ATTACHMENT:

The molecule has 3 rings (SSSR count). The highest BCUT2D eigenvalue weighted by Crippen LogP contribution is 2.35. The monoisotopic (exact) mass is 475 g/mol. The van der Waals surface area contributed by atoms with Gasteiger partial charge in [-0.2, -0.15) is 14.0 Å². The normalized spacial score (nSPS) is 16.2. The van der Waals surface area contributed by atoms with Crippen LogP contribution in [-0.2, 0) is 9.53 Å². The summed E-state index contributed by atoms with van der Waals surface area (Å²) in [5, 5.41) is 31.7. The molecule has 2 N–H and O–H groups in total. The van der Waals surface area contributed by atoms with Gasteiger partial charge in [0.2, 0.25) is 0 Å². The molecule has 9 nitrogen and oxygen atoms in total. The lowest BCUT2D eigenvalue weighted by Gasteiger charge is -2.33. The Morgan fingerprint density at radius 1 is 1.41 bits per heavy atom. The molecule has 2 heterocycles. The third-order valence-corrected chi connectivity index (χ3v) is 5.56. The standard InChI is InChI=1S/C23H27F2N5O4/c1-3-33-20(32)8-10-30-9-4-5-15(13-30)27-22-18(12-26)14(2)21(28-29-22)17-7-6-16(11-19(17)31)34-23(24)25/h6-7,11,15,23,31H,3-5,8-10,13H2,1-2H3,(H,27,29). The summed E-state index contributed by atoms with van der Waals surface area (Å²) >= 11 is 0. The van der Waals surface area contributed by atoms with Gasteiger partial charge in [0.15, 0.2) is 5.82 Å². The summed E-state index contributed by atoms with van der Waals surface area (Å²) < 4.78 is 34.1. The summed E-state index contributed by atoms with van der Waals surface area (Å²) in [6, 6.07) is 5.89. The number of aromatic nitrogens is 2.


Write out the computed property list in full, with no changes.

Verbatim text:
The molecule has 3 rings (SSSR count). The highest BCUT2D eigenvalue weighted by Crippen LogP contribution is 2.35. The monoisotopic (exact) mass is 475 g/mol. The van der Waals surface area contributed by atoms with Gasteiger partial charge in [-0.2, -0.15) is 14.0 Å². The normalized spacial score (nSPS) is 16.2. The van der Waals surface area contributed by atoms with Crippen LogP contribution in [-0.2, 0) is 9.53 Å². The summed E-state index contributed by atoms with van der Waals surface area (Å²) in [5, 5.41) is 31.7. The molecule has 2 N–H and O–H groups in total. The van der Waals surface area contributed by atoms with Gasteiger partial charge in [0.2, 0.25) is 0 Å². The molecule has 9 nitrogen and oxygen atoms in total. The lowest BCUT2D eigenvalue weighted by Gasteiger charge is -2.33. The Morgan fingerprint density at radius 1 is 1.41 bits per heavy atom. The molecule has 2 heterocycles. The third-order valence-corrected chi connectivity index (χ3v) is 5.56. The standard InChI is InChI=1S/C23H27F2N5O4/c1-3-33-20(32)8-10-30-9-4-5-15(13-30)27-22-18(12-26)14(2)21(28-29-22)17-7-6-16(11-19(17)31)34-23(24)25/h6-7,11,15,23,31H,3-5,8-10,13H2,1-2H3,(H,27,29). The summed E-state index contributed by atoms with van der Waals surface area (Å²) >= 11 is 0. The van der Waals surface area contributed by atoms with Gasteiger partial charge in [0.15, 0.2) is 5.82 Å². The summed E-state index contributed by atoms with van der Waals surface area (Å²) < 4.78 is 34.1. The summed E-state index contributed by atoms with van der Waals surface area (Å²) in [6, 6.07) is 5.89. The number of aromatic nitrogens is 2.